The announcement of this album hit me like a high velocity brick to the forehead during a riot. I was immediately dumbfounded as my ears rang and head ached with the possibilities that ensued. Tom Morello from Rage Against the Machine. Boots Riley from The Coup. This union is so obvious it’s stunning that it didn’t happen BEFORE. There may not be two artists whose music is more closely associated with political activism and social justice than the tandem making up Street Sweeper Social Club. Dictators and phony democracies alike beware, because “Somewhere in the World It’s Midnight” and these revolutionaries will not be televised.
“Somewhere in the world it’s 3 o’clock
Time to get out of school and think
Somewhere in the world it’s 5 PM
And quittin time means it’s time to drink
Somewhere in the world it’s 8 o’clock
Let’s get fly man, and go to the gig
But somewhere in the world it’s midnight
And the guerrillas just shot two pigs!”
The Street Sweepers are fighting three uphill battles in getting this war broadcast to the masses. Ironically what might have been perceived as the hardest battle turned out to be the easiest – getting mainstream media exposure. MySpace streamed the entire album for free, Late Night with Jimmy Fallon put them on TV, and print media from Rolling Stone to Spin all gave them ink. The publicity shatters the urban myth that you can’t make music with a message and get respect any more – the Street Sweepers have gotten plenty of it. The more difficult wars lie ahead. Reluctant fans of The Coup who expect banging hip-hop beats and Pam the Funkstress in control may not want to get down with the raging bass and rock guitar assault. Reluctant fans of Machine may wonder why Tom Morello decided to groove with Boots Riley instead of returning to the equally fiery rhethoric of Zack de la Rocha. Both cult followings eye their counterparts warily here, not nearly as sure that this combo is a good idea. They may want to take those figurative bricks I spoke of earlier and get quite literal.
“Well I got a new kind of squaredance rap
Gon’ talk smack, flash my gat
I’m fin’ to spit and hold my dick
and heat shit up like a thermostat
Grab your partner by the chaps
Give your partner a pimpslap
to symbolize, the ghetto trap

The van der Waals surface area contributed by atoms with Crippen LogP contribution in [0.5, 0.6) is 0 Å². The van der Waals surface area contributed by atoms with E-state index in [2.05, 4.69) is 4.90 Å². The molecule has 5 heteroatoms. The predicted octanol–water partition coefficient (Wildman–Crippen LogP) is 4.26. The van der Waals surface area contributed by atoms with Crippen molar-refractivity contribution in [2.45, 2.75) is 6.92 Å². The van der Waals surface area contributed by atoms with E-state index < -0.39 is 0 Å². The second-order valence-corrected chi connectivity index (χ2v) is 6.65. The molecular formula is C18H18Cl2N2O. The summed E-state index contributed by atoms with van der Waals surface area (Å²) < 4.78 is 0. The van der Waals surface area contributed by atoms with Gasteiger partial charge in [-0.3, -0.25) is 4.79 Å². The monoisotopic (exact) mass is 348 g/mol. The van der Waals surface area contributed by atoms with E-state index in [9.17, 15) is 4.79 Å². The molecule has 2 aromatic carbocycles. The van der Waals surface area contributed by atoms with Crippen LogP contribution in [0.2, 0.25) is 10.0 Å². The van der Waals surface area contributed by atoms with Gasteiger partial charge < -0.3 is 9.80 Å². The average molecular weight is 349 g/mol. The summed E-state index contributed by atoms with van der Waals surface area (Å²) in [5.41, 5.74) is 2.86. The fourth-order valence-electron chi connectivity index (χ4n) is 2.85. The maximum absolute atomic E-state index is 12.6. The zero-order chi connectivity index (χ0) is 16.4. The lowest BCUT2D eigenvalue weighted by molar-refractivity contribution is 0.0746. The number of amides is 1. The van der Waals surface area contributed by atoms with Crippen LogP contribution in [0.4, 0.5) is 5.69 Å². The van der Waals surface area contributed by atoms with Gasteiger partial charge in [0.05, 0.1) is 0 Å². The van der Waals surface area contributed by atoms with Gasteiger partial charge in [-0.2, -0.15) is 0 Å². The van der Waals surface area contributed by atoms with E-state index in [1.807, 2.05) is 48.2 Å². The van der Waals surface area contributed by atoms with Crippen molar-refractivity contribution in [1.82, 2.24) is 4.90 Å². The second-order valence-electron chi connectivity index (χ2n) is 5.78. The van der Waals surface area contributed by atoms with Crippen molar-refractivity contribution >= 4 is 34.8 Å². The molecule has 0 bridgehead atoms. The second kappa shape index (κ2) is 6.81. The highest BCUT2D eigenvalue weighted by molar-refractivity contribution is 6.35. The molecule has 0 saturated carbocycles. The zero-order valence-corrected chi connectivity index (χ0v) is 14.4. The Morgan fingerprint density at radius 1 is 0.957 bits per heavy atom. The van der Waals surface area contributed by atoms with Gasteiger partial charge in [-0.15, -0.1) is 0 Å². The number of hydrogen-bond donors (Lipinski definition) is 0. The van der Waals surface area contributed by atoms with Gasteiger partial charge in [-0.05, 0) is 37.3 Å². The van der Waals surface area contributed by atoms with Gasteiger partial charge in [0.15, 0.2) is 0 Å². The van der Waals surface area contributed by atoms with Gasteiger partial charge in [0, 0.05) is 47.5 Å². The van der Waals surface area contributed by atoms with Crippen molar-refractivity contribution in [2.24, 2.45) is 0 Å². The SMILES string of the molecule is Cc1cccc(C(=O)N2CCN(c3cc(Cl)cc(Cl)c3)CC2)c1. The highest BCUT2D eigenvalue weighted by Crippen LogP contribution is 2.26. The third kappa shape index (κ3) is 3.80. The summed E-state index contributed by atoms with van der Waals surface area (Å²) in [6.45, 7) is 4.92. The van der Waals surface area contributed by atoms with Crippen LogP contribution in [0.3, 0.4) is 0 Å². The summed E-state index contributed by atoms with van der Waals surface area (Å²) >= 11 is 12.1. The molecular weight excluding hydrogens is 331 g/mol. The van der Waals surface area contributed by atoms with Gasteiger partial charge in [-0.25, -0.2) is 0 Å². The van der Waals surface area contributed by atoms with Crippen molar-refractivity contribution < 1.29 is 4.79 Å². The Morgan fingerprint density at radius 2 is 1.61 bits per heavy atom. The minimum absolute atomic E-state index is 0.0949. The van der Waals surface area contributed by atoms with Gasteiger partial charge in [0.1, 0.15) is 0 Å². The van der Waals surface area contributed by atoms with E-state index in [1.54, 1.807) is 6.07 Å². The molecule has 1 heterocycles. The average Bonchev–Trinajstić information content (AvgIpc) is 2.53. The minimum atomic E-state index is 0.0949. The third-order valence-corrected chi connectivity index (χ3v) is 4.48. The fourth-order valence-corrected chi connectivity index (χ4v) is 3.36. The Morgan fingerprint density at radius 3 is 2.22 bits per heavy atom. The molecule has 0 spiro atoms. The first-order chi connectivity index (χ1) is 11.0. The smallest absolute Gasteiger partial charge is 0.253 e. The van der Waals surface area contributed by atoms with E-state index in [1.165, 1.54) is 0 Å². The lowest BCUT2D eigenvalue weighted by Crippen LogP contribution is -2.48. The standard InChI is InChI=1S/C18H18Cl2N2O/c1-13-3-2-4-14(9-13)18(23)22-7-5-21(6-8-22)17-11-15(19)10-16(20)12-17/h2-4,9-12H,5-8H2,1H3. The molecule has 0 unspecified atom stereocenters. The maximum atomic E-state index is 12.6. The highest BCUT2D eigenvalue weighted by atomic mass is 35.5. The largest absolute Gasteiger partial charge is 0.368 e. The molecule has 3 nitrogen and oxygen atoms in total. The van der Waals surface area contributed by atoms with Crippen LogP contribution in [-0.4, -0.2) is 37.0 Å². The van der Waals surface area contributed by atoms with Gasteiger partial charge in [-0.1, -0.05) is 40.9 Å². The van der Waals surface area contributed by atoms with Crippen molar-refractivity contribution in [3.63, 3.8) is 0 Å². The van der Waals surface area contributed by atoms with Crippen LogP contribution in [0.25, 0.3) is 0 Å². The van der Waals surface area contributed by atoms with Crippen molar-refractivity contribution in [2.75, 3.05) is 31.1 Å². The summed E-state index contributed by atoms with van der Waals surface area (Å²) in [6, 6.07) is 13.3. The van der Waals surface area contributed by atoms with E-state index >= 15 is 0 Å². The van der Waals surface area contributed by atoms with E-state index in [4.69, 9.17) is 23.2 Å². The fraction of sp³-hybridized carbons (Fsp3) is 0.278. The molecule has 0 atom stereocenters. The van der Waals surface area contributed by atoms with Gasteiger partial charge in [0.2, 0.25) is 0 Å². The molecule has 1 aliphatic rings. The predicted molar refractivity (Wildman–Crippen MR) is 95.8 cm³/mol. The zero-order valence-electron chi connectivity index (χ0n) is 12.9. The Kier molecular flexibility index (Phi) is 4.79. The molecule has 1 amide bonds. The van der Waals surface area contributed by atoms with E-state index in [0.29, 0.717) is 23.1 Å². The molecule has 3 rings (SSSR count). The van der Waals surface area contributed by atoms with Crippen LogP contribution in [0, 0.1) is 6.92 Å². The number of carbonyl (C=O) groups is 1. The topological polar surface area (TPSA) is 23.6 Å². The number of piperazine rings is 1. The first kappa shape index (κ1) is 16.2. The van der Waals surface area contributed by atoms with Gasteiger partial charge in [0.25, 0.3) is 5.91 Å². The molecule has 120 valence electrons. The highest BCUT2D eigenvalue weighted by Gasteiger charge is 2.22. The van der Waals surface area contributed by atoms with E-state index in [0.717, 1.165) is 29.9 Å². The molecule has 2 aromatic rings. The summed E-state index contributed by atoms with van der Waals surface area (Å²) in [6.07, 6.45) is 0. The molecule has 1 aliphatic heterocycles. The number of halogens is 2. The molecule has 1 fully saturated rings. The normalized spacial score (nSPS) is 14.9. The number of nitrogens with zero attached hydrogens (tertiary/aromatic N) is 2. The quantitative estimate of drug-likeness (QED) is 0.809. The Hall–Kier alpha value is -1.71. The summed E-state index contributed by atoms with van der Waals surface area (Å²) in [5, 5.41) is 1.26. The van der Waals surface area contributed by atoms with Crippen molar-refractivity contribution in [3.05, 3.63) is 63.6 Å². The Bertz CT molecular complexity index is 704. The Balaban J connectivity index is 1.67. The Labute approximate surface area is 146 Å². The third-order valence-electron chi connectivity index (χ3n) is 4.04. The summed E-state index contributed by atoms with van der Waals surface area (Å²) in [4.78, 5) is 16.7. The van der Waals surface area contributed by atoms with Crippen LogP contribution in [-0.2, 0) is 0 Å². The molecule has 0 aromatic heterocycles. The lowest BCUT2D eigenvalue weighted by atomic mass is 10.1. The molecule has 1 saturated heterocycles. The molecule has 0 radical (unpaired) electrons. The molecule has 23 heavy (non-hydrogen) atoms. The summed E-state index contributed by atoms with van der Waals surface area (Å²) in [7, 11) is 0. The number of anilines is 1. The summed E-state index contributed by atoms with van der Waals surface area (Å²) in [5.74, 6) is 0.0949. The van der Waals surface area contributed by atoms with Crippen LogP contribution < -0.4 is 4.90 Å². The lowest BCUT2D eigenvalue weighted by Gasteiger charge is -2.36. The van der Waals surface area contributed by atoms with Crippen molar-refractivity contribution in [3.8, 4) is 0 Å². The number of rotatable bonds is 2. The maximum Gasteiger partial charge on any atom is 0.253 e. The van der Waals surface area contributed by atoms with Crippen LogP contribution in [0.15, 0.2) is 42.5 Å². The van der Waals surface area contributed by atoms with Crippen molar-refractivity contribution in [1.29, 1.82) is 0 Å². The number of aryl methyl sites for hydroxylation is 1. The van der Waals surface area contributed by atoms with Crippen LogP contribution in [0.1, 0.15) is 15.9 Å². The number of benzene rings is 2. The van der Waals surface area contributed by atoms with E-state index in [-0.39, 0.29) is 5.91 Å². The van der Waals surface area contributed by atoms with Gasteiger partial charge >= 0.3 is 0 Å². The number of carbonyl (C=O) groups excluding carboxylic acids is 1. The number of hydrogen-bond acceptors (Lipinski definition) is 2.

Step to the right, give three claps!”
“Promenade” is a prototypical Boots rap, combining a cutting social commentary with just enough humor to make it palateable, creating the crunkest country jamboree ever seen. “Everybody throw them bows/right upside your partner’s nose/By now you’ve got a bloody nose/Crabs in the barrel so the story goes.” The beat is much less typical for Boots, but Morello builds up the rock backdrop slowly and deliberately to warm up even the most negative naysayers until the background vocals of Steve Perry come in to ooh and coo. Stanton Moore’s percussion keeps things pulsing until a tambourine rattling like a snake ends the track at 2:30. “Fight! Smash! Win!” is far less subtle. Morello’s slapping bass is prototypical Rage from the very start, and Boots picks up the pace on his lyrical delivery to match the frantic musical backdrop. “Excuse me, I never learned to behave/My great great granny was a Carolina slave/She whispers in my ear sayin SPARK THE BLAZE.” Morello and Riley take her advice to the hilt.
As someone who has followed many variations of Rage over the years, including their entire span as band called Audioslave fronted by Chris Cornell instead of Zach, I’m more prone than some fellow hip-hop critics to feel the vibe here. “100 Little Curses” is the kind of headbanging hip-hop not seen since Anthrax and Public Enemy decided to “Bring the Noise,” but instead of a one shot these Street Sweepers inject eleven doses of Morello’s riffs and Riley’s rhymes. There’s nothing toned down about the performances of either one, and the latter in particular seems motivated by this new format, pledging on “The Oath” to “get their foot off my neck/instead, I shall demand my respect […] alright, motherfuckers?” Riley injects the concrete jungle and urban environment around him with personality all its own, making you think the ACTUAL streets are going to revolt and not just the people on them. It’s heady stuff, and Morello’s sonic assault is the engine that brings it thundering at you with more horsepower than a steamroller. “The Squeeze” is an apt song title as a result, with friends and foes alike warned to get with them or get crushed between the rock and the roll, “cause they vote with they guns/you know they vote with they guns!”
The question remains whether or not Rage or Coup fans will take umbrage to this new social club of likeminded activism. Objectively it must be said there are some problems with the presentation at times. Anyone who ever argued that Rage Against the Machine took the last word of their name too seriously, cranking out repetitive and noisy riffs lacking emotion will not be pacified by Morello striking out on his own. He’s the clear heart and soul of his group and brings his heavy as a Chevy rock grind with him to the Club. In fact without the lyrical “fuck you” that Riley injects it could at times become monotonous, and at times it does anyway – “Megablast” just makes me want to hear the P.E. track of the same name instead. On the whole it works more often than not though, as Morello and Riley have a genuine and unforced chemistry. Morello is already used to rhymes being laid down on his projects so some might accuse Boots Riley of simply being an interchangeable piece in a Rage puzzle, but these Street Sweepers have an agenda that’s far easier to follow and swallow than the often metaphorically cryptic lyrics of Zack de la Rocha. Not everyone is going to join the Club, but those who wander through their front door have the potential to be pleasantly surprised.